Administration officials are already leaking that the U.S. presence will be smaller than that requested by Gen. John Allen. The U.S. commander in the region has said that a force of 6,000 to 20,000 troops is needed. The White House has floated that 3,000 to 4,000 may be sufficient.

The divergence mirrors a more general disjunction in U.S. policy and perceptions regarding Afghanistan. Americans think the war is going badly, and many think it is hopelessly lost. But the Obama administration says that the process of "transitioning" responsibility for security to the Afghan military is going well enough to justify dramatic reductions in American forces this year and after 2014.

Has the president decided to cut his losses or does he actually think that the U.S. will have succeeded in Afghanistan at the end of his second term? Does it even matter?

Success in Afghanistan has always meant driving al Qaeda out and preventing it from returning. The U.S. cleared al Qaeda from the country in 2001-02 quickly, and with few forces. American efforts have since aimed at creating conditions in which Afghanistan will be able to keep al Qaeda out with limited international assistance. This part of the task has always been the most difficult. Yet it remains as vital today as it was in 2001.

Failing at it means letting al Qaeda regain its footing in the land from which it launched the most devastating terror attack against the U.S. in history...

...If a much-reduced U.S. force level is announced, Afghans will say that the Americans have abandoned their country. They will be right. With a drastically reduced U.S. presence, the Afghan government and army will fracture, warlords will begin fighting each other and the insurgents and terrorists in ungoverned spaces. The conditions will be ideal for al Qaeda's return. That's failure. And it will matter.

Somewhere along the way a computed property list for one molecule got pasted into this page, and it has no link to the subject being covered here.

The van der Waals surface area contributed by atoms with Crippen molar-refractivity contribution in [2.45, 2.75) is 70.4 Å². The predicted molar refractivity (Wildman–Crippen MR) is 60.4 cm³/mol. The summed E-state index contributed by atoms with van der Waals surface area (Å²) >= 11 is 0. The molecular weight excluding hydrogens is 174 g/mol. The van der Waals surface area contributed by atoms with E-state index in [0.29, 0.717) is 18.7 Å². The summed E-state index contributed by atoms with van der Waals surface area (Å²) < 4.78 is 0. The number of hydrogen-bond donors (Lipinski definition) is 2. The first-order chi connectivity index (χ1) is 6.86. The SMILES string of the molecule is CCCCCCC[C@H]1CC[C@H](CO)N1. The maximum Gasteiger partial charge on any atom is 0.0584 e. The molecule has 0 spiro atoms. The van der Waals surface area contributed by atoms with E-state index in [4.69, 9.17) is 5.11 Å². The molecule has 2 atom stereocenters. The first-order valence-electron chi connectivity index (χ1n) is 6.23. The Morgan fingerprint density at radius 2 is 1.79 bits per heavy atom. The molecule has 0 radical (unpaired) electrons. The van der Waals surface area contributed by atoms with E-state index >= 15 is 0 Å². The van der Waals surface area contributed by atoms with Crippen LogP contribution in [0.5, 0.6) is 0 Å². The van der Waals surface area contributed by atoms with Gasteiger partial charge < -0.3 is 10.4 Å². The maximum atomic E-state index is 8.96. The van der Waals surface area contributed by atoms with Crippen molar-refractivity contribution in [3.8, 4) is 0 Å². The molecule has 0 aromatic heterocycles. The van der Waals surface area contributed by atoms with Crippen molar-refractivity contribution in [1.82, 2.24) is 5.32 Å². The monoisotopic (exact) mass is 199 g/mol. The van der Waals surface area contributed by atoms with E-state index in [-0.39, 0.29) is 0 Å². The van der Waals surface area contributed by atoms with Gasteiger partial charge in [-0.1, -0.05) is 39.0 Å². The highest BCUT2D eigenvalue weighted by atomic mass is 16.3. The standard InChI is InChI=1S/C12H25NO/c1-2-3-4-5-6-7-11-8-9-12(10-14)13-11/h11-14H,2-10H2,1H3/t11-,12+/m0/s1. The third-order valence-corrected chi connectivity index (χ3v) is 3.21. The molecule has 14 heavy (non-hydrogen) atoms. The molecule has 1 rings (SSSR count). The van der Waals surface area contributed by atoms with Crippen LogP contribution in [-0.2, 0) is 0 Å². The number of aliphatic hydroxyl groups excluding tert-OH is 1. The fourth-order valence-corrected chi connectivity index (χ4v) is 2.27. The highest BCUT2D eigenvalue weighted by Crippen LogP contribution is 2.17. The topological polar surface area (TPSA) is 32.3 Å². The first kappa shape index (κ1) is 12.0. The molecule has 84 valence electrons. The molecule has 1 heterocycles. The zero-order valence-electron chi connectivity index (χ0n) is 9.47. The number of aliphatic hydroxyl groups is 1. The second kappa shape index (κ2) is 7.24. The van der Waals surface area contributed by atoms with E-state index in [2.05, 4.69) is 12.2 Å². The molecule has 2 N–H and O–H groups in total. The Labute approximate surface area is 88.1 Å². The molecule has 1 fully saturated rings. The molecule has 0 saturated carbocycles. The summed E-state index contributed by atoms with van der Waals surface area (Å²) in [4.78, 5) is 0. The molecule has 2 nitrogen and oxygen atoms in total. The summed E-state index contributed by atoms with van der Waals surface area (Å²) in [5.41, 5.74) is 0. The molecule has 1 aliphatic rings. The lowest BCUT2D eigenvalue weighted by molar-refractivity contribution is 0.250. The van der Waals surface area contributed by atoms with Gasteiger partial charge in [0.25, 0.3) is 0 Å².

Read the entire opinion editorial at The Wall Street Journal.

To speak with ISW President Dr. Kimberly Kagan, please contact Maggie Rackl at or at (202) 293-5550 x205.

For more, visit and join us on Twitter and Facebook.


The Institute for the Study of War (ISW) is a non-partisan, non-profit, public policy research organization. ISW advances an informed understanding of military affairs through reliable research, trusted analysis, and innovative education. We are committed to improving the nation’s ability to execute military operations and respond to emerging threats in order to achieve U.S. strategic objectives.